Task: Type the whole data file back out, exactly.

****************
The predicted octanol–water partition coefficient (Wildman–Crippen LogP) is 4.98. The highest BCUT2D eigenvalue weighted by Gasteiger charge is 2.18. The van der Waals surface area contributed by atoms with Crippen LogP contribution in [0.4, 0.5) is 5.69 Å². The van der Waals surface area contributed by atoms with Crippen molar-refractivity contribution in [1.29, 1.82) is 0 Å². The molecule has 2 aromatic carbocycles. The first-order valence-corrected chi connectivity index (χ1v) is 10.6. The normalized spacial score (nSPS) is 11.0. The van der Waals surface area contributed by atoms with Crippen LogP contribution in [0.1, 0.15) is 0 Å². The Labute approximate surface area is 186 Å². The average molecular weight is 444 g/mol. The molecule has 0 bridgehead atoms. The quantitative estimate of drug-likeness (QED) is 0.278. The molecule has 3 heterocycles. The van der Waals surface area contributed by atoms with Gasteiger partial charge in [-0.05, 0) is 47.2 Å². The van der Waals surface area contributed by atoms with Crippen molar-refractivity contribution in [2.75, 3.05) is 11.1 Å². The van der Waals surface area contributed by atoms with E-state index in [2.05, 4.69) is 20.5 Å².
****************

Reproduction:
The predicted octanol–water partition coefficient (Wildman–Crippen LogP) is 4.98. The highest BCUT2D eigenvalue weighted by Gasteiger charge is 2.18. The van der Waals surface area contributed by atoms with Crippen LogP contribution in [0.4, 0.5) is 5.69 Å². The van der Waals surface area contributed by atoms with Crippen molar-refractivity contribution in [1.29, 1.82) is 0 Å². The molecule has 2 aromatic carbocycles. The first-order valence-corrected chi connectivity index (χ1v) is 10.6. The normalized spacial score (nSPS) is 11.0. The van der Waals surface area contributed by atoms with Crippen LogP contribution in [0.1, 0.15) is 0 Å². The Labute approximate surface area is 186 Å². The average molecular weight is 444 g/mol. The molecule has 0 bridgehead atoms. The quantitative estimate of drug-likeness (QED) is 0.278. The molecule has 3 heterocycles. The van der Waals surface area contributed by atoms with Gasteiger partial charge in [-0.05, 0) is 47.2 Å². The van der Waals surface area contributed by atoms with Crippen molar-refractivity contribution in [2.75, 3.05) is 11.1 Å². The van der Waals surface area contributed by atoms with E-state index in [2.05, 4.69) is 20.5 Å².